Signs of Depression

If you are experiencing, or have experienced, depression, you are not alone.  According to done study, around 5% of Americans experience serious depression every year.  Such statistics are notoriously unreliable, however. Depressed people often grit their teeth and struggle through, telling no one and waiting for it to pass.  Others have no idea what is wrong and blank it out with alcohol or drugs.  It would therefore be safe to assume that the true figure is much higher.

And yet, common as it may be, certain myths stubbornly persist.  Depression has nothing to do with cowardice, weakness, or self-pity, for example.  On the contrary, the depressed often show immense courage.  Those fortunate never to have endured it urge friends to 'pull yourself together."  Of course, what they often mean is "I'd never get like that-I'm far too tought and strong and brave."  But depression is very differendt to being unhappy or feeling blue.  True depression is a crippling illness that, in extreme cases, can lead to psychological breakdown and even suicide.

First, it must be said that depression manifests in different ways.  Some experience the classic low, flat mood.  But in others, depression combines with anxiety to create a restless, agitated state in which they feel a sense of impending doom.  Some literally cannot get out of bed, while others cannot sit still or stop talking.  Some just want to be left alone, others desperately need company and support.

Initially, people lose interest in things they love.  And this is where depression differs from low mood.  When you feel low, you can usually cheer your self up by watching a favorite movie or listening to a favorite song.  When depressed, such things merely irritate.  Imagine you wake up one morning and stand in front of something you adore.  Let's say, for example, that you have a Harley-Davidson motorbike.  You bought it in a dilapidated state and have spent the last six months restoring it.  For weeks it has brought you immense pleasure to paint and refit it.  But this morning you feel nothing.  It brings you no pleasure, no thrill, no buzz-that is depression.  Everything you look a or think about makes you want to cry or fills you with terror or disgust.  It is as though you are wearing thick, dark glasses and now everythinkg you look at is black.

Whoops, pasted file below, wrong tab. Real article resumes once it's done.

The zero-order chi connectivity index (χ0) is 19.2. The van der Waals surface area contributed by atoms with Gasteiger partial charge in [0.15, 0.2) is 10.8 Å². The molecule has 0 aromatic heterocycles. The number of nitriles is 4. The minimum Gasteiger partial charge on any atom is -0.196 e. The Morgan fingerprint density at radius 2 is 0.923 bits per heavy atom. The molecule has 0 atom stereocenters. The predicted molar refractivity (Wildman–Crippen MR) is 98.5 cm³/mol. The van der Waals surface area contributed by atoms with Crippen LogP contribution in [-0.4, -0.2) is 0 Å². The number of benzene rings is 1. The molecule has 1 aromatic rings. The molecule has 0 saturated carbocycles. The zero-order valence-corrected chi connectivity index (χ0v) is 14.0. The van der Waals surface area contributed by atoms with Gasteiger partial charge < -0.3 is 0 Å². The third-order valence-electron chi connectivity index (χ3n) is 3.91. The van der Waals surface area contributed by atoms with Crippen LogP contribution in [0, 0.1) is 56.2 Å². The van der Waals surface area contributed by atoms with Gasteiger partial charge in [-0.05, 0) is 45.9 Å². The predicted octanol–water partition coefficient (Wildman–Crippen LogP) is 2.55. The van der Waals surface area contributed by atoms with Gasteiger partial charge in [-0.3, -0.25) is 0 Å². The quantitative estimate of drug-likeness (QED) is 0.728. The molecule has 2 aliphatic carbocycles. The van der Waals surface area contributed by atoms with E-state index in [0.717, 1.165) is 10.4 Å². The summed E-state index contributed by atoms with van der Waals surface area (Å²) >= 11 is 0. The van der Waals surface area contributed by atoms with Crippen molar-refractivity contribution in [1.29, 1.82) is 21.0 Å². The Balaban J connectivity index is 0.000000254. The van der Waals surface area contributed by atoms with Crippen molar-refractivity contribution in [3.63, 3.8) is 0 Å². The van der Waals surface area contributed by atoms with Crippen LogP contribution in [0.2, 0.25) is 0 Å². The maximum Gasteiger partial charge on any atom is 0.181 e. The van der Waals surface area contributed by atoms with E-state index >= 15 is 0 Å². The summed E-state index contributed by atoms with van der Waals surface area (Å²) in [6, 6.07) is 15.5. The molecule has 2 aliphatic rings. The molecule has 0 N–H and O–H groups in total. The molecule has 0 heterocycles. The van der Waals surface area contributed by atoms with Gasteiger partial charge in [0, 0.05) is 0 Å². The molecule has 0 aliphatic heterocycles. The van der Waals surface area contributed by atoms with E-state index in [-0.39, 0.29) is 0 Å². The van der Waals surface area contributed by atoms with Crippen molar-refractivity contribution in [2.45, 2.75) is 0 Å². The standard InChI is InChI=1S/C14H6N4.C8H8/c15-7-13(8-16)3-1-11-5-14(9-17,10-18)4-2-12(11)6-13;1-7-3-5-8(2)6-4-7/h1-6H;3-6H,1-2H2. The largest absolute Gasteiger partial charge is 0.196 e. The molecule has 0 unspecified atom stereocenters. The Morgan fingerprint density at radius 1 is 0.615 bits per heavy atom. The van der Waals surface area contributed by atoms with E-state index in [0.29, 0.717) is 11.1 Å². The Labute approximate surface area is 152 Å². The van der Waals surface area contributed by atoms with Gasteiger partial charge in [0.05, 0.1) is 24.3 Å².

Other commom symptoms include a loss of evergy or motivation.  Even getting out of your chair and walking across the room demands an immense concentration of will.  Depression also influences the content of your thoughts.  Depressed people think obsessively about death: even the most trivial things will remind them of it, from closed curtains to meat in butcher's window.  Sleep patterns will usually be interrupted, becoming either shallow and restless or deep and prolonged. Sex drive usually disappears as well, as does appetite, concentration, and self-esteem.  And, though peopld often feel pessimistic about the future, they find it impossible to motivate themselves to take action.  In any case, they may consider their own life so worthless there is no point in trying to make things better.

By Mark Goodard